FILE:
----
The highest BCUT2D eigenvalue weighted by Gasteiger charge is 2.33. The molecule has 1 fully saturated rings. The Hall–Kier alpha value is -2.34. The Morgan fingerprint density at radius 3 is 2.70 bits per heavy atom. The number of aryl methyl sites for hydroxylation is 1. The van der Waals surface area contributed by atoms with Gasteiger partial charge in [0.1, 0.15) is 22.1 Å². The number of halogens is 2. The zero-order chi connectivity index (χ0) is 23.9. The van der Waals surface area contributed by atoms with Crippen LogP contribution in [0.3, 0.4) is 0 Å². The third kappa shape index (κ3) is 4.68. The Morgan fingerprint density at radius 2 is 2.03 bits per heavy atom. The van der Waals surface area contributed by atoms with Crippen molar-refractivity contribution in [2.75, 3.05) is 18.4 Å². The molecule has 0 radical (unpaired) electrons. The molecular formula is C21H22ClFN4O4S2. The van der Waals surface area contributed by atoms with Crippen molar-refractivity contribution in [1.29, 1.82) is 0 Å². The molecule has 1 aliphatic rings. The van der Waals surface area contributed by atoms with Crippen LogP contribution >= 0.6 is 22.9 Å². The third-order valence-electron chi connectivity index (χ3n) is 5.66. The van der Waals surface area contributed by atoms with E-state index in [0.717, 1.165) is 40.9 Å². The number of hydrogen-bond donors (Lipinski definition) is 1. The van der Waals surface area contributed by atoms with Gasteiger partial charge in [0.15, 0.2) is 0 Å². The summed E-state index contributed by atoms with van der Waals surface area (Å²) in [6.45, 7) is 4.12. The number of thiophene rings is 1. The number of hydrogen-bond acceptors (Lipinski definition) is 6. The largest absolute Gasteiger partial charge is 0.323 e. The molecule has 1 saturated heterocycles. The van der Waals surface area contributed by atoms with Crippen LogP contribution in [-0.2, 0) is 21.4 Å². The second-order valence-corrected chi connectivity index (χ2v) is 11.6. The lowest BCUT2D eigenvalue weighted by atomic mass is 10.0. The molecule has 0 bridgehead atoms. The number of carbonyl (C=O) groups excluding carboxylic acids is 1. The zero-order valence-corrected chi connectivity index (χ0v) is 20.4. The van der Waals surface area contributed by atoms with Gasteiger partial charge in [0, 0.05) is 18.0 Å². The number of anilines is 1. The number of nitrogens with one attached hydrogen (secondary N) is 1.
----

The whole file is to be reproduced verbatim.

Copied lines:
The highest BCUT2D eigenvalue weighted by Gasteiger charge is 2.33. The molecule has 1 fully saturated rings. The Hall–Kier alpha value is -2.34. The Morgan fingerprint density at radius 3 is 2.70 bits per heavy atom. The number of aryl methyl sites for hydroxylation is 1. The van der Waals surface area contributed by atoms with Gasteiger partial charge in [0.1, 0.15) is 22.1 Å². The number of halogens is 2. The zero-order chi connectivity index (χ0) is 23.9. The van der Waals surface area contributed by atoms with Crippen LogP contribution in [0.3, 0.4) is 0 Å². The third kappa shape index (κ3) is 4.68. The Morgan fingerprint density at radius 2 is 2.03 bits per heavy atom. The van der Waals surface area contributed by atoms with Crippen molar-refractivity contribution in [2.75, 3.05) is 18.4 Å². The molecule has 0 radical (unpaired) electrons. The molecular formula is C21H22ClFN4O4S2. The van der Waals surface area contributed by atoms with Crippen molar-refractivity contribution in [1.29, 1.82) is 0 Å². The molecule has 1 aliphatic rings. The van der Waals surface area contributed by atoms with Crippen LogP contribution >= 0.6 is 22.9 Å². The third-order valence-electron chi connectivity index (χ3n) is 5.66. The van der Waals surface area contributed by atoms with E-state index in [0.717, 1.165) is 40.9 Å². The number of hydrogen-bond donors (Lipinski definition) is 1. The van der Waals surface area contributed by atoms with Gasteiger partial charge in [0.15, 0.2) is 0 Å². The summed E-state index contributed by atoms with van der Waals surface area (Å²) in [6.45, 7) is 4.12. The number of thiophene rings is 1. The number of hydrogen-bond acceptors (Lipinski definition) is 6. The largest absolute Gasteiger partial charge is 0.323 e. The molecule has 1 saturated heterocycles. The van der Waals surface area contributed by atoms with Crippen LogP contribution in [-0.2, 0) is 21.4 Å². The second-order valence-corrected chi connectivity index (χ2v) is 11.6. The lowest BCUT2D eigenvalue weighted by atomic mass is 10.0. The molecule has 0 bridgehead atoms. The number of carbonyl (C=O) groups excluding carboxylic acids is 1. The zero-order valence-corrected chi connectivity index (χ0v) is 20.4. The van der Waals surface area contributed by atoms with Gasteiger partial charge in [0, 0.05) is 18.0 Å². The number of anilines is 1. The number of nitrogens with one attached hydrogen (secondary N) is 1.